• 10:18am – Shea McGrew recommends removing TMSP and upgrading to OfficeScan 8.0 if TMSP patches fail.

  • 3:28pm – Brandon Utech joins the chorus; reported two servers rebooted with the same error immediately after a ServerProtect-initiated scan started; provided detailed analysis that pointed to TMSP as the culprit

  • 4:55pm – sporadic network outages start, continued until nearly midnight



12:50pm – more network problems reported

  • 12:50pm – more network problems reported

  • 3:06pm – Redundant campus Internet connection disabled to stabilize the network

  • 7:21pm – A server is compromised a second time from a different source; uploads malware to the server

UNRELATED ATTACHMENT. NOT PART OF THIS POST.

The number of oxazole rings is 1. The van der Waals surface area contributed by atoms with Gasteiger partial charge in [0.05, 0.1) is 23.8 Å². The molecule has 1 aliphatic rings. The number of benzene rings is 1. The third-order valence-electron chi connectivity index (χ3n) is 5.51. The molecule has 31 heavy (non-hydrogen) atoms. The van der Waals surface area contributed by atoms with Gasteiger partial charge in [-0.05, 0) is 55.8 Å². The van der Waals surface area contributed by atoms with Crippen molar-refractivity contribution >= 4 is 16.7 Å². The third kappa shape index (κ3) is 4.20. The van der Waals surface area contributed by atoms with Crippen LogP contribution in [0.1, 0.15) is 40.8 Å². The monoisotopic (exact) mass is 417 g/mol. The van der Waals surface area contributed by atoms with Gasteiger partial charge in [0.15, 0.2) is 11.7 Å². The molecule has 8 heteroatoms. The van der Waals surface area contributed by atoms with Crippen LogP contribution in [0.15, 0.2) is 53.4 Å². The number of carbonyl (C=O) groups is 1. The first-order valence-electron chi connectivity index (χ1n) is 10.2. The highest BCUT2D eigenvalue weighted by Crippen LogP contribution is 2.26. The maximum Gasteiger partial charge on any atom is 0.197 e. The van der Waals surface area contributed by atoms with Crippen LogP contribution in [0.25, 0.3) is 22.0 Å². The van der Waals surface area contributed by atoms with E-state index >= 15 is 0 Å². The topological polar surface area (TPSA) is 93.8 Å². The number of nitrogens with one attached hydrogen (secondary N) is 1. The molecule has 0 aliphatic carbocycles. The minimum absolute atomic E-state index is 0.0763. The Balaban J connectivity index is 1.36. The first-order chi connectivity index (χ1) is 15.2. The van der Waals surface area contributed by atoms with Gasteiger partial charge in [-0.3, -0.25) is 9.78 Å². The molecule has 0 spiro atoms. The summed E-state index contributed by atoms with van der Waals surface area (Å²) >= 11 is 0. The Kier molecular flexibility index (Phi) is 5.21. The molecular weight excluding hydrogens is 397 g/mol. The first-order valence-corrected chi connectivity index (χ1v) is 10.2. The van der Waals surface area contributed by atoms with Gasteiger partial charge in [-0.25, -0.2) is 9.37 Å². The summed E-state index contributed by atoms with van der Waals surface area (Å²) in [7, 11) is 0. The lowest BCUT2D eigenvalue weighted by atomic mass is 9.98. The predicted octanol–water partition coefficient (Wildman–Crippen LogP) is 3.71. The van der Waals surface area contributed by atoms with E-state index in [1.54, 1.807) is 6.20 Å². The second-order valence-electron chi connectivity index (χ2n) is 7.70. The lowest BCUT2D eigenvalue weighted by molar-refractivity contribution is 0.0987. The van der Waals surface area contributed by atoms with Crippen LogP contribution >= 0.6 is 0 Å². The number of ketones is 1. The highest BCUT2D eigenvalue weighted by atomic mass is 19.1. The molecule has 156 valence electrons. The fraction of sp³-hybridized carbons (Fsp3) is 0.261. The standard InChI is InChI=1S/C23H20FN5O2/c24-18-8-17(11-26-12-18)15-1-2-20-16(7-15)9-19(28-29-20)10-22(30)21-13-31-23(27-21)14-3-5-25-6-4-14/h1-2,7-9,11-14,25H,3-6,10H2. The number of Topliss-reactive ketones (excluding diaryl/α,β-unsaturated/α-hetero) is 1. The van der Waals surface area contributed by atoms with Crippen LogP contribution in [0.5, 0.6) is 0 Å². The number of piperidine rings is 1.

8:44am – Dereatha Cross reports no problems with Windows servers running Trend Micro OfficeScan, which does not have the same vulnerability

  • 8:44am – Dereatha Cross reports no problems with Windows servers running Trend Micro OfficeScan, which does not have the same vulnerability

  • Josh identifies four compromised servers that launched a Distributed Denial of Service Attack; network access for these servers is blocked

  • The DDoS packets failed to leave the campus since the source IP addresses were spoofed

  • Josh begins analyzing network flow data to look for other compromised servers



Distributed Denial of Service Attack (DDoS)

  • Distributed Denial of Service Attack (DDoS)

    • Multiple compromised systems flood the bandwidth or resources of a targeted system, usually one or more web servers (i.e., they deny the ability of the target to provide the intended service)